Peso ends weaker on China, Ukraine worries

By Joann Santiago

MANILA, March 14 (PNA) — Concerns on China’s growth and the ongoing conflict between Ukraine and Russia made investors choose the United States dollar over other currencies, including the Philippine peso Friday.

This resulted to the weakening of the local unit by P0.10 to P44.65 from Thursday’s P44.55.

BPI lead economist Emilio S. Neri Jr., in a phone interview by the Philippines News Agency, also attributed the local currency’s weakness to the negative close of the local bourse.

The Philippine Stock Exchange index (PSEi) contracted by 0.60 percent or 38.55 points to 6,391.24 points, tracking Wall Street, which was also affected by the China and Ukraine factors.

Thus, from a P44.58 opening Thursday, the peso started Friday’s trade at P44.65. It inched up to P44.64 but later slipped to P44.72.

This brought the day’s average to P44.67, a far cry from the P44.56 a day ago.

Volume of trade reached US$ 812.4 million, higher than the US$ 590.2 million on Thursday.

Next week, the peso is expected to trade between P44.60 and P44.80.

Aside from the China and Ukraine factors, Neri said investors are also on risk-off attitude ahead of the Federal Open Market Committee (FOMC) meeting next week.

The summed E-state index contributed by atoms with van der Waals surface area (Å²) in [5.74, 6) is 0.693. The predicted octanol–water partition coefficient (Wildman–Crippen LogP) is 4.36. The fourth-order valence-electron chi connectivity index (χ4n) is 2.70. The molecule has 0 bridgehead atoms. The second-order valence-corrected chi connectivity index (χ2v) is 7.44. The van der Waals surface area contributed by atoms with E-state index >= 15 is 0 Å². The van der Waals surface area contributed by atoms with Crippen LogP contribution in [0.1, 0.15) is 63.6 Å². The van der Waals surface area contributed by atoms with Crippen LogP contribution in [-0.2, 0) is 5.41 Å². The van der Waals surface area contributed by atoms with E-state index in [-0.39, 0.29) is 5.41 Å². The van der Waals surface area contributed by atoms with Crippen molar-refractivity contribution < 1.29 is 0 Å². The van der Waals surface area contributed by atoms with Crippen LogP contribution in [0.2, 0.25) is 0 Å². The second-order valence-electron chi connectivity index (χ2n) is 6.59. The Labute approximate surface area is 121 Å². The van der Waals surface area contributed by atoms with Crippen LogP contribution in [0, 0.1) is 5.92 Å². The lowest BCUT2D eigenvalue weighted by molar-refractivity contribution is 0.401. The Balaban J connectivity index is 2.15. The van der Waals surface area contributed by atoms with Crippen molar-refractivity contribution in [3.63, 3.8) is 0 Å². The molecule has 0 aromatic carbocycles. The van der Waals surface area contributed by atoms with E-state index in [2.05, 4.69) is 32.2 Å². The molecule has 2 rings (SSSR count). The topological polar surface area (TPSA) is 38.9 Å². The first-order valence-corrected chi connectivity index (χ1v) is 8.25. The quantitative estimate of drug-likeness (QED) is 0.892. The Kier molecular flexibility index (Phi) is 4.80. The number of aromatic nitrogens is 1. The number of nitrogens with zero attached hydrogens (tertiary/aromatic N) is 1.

He explained that US monetary officials are expected “to emphasize the improving numbers last February,” particularly on the labor market.

The US economy posted a higher-than-expected 175,000 new jobs in the second month of this year, up from the 129,000 last January.

Neri explained that analysts expect the labor market to continue to improve since the weather is not as bad as it was a few months back.

“Unless they would announce something shocking, the market expects the Fed to announce another cut of about US$ 10 billion and higher amount from April onwards once March labor data come out,” he said.

Neri said some analysts now expect US monetary officials to hike key rates in the first quarter of 2015 from earlier projection of the third quarter of next year.

Since December 2008, Federal Reserve’s key rates are at record low of zero to 0.25 percent. (PNA)